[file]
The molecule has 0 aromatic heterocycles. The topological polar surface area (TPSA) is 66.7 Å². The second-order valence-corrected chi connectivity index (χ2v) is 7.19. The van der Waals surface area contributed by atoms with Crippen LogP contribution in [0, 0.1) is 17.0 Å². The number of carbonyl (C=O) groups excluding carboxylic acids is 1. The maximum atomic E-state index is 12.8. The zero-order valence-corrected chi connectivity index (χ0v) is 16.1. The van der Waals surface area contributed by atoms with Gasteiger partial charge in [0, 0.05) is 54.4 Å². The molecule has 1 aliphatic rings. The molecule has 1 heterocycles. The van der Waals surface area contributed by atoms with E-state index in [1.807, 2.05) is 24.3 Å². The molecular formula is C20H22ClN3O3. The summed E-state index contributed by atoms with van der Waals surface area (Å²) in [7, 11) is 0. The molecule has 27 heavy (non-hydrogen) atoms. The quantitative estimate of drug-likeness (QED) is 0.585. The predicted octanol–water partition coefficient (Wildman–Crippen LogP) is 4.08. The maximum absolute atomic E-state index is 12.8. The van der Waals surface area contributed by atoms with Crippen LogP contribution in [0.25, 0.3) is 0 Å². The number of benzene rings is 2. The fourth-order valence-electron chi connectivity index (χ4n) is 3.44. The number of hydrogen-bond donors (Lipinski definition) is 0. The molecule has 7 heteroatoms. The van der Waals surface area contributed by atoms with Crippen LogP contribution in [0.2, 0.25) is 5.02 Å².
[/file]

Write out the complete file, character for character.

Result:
The molecule has 0 aromatic heterocycles. The topological polar surface area (TPSA) is 66.7 Å². The second-order valence-corrected chi connectivity index (χ2v) is 7.19. The van der Waals surface area contributed by atoms with Crippen LogP contribution in [0, 0.1) is 17.0 Å². The number of carbonyl (C=O) groups excluding carboxylic acids is 1. The maximum atomic E-state index is 12.8. The zero-order valence-corrected chi connectivity index (χ0v) is 16.1. The van der Waals surface area contributed by atoms with Gasteiger partial charge in [0, 0.05) is 54.4 Å². The molecule has 1 aliphatic rings. The molecule has 1 heterocycles. The van der Waals surface area contributed by atoms with E-state index in [1.807, 2.05) is 24.3 Å². The molecular formula is C20H22ClN3O3. The summed E-state index contributed by atoms with van der Waals surface area (Å²) in [7, 11) is 0. The molecule has 27 heavy (non-hydrogen) atoms. The quantitative estimate of drug-likeness (QED) is 0.585. The predicted octanol–water partition coefficient (Wildman–Crippen LogP) is 4.08. The maximum absolute atomic E-state index is 12.8. The van der Waals surface area contributed by atoms with Crippen LogP contribution in [0.25, 0.3) is 0 Å². The number of benzene rings is 2. The fourth-order valence-electron chi connectivity index (χ4n) is 3.44. The number of hydrogen-bond donors (Lipinski definition) is 0. The molecule has 7 heteroatoms. The van der Waals surface area contributed by atoms with Crippen LogP contribution in [0.2, 0.25) is 5.02 Å².